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Indicators of Climate Change in Idaho
MRIC 2015/16

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Indicators of Climate Change in Idaho

The Intersection of Biophysical Change with Social Perception

John Abatzoglou
Department of Geography

Timothy Link and Penny Morgan
Department of Forest, Rangeland and Fire Sciences

Presented with support of the Provost’s Office and University Honors Program


Graduate students at the University of Idaho, with faculty advisors, surveyed stakeholders in Idaho to assess perceived impacts of climate change to natural resources across the state. This survey led to a set of long-term physical and biological observations that compose climate indicators for the state of Idaho. From the timing of lilac blooms and mountain bluebird nest records to the amount of snowpack and streamflow, these climate indicators provide a comprehensive picture of climate variability and change in Idaho for the past 30 to 100 years. Now published in Weather, Climate and Society, the research is coupled with outreach literature and a website soon to be made available to the public.


John Abatzoglou is an associate professor in the Department of Geography. His research interests are in climate science and meteorology specific to the American West. He works on both theoretical aspects of climate, as well as applied climatology and climate impacts on water resources, ecology and agriculture.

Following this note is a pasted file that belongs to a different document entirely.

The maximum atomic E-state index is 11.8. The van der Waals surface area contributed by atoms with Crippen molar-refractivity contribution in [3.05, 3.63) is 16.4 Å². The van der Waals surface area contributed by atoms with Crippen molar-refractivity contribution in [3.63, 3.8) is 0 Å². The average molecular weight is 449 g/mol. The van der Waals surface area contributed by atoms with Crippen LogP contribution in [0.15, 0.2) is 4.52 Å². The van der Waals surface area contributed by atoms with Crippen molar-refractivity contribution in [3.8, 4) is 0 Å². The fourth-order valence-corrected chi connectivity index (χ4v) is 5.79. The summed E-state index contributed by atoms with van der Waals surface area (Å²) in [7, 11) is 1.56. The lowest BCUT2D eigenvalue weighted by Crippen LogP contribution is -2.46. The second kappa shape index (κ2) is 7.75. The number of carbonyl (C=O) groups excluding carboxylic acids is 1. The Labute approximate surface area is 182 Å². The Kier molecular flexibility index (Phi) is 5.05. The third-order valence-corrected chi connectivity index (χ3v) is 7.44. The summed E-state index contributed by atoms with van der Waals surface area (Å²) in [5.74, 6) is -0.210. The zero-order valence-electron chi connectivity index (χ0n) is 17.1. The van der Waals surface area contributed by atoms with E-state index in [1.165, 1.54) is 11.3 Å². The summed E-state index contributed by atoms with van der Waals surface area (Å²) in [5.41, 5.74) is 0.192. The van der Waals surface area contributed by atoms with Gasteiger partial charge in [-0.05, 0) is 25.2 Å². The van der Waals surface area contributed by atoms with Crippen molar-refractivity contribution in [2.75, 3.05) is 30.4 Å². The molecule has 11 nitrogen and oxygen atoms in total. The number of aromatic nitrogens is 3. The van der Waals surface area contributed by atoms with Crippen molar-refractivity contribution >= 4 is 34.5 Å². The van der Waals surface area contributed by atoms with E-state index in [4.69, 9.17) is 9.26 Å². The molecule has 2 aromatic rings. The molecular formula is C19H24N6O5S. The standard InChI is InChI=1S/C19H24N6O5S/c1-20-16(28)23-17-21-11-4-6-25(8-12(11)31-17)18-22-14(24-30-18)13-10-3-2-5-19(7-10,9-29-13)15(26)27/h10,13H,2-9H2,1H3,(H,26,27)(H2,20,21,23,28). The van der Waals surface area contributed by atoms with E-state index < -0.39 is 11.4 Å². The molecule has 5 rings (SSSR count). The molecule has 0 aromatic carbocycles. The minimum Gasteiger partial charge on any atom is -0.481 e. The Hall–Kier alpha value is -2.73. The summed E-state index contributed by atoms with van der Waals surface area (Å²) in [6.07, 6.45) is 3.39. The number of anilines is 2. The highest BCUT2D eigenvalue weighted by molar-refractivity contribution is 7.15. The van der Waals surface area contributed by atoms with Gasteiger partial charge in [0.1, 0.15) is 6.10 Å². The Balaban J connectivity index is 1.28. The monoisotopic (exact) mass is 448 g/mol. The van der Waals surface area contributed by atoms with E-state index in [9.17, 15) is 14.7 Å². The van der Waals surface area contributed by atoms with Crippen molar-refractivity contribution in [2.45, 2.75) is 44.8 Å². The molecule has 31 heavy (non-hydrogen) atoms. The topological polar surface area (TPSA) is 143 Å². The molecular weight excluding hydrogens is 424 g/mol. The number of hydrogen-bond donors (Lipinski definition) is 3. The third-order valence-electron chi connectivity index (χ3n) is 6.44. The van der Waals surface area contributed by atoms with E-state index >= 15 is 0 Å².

Timothy Link is an associate professor of forest hydrology in the College of Natural Resources. His research focuses broadly on how climate, vegetation, and human activities influence hydrological processes from the point to the small watershed scale. Specific research topics focus on how vegetation affects snowpack and related ecological processes, how climate changes will be manifested in the rain-snow transition zone in complex terrain, and how forest management activities affect water flow, quality, and riparian systems.

Penny Morgan is a professor in the College of Natural Resources. She earned her bachelor’s and master’s degrees at Utah State University and her doctorate at the University of Idaho. Her current research focuses on some of the broad challenges facing people in the West: How will the changing climate influence fire occurrence and severity? Where, when and why do fires burn severely? What drives landscape dynamics, and how can we best manage landscape change? How does vegetation recover following large fires, and how does post-fire management affect weeds and other vegetation regrowth?

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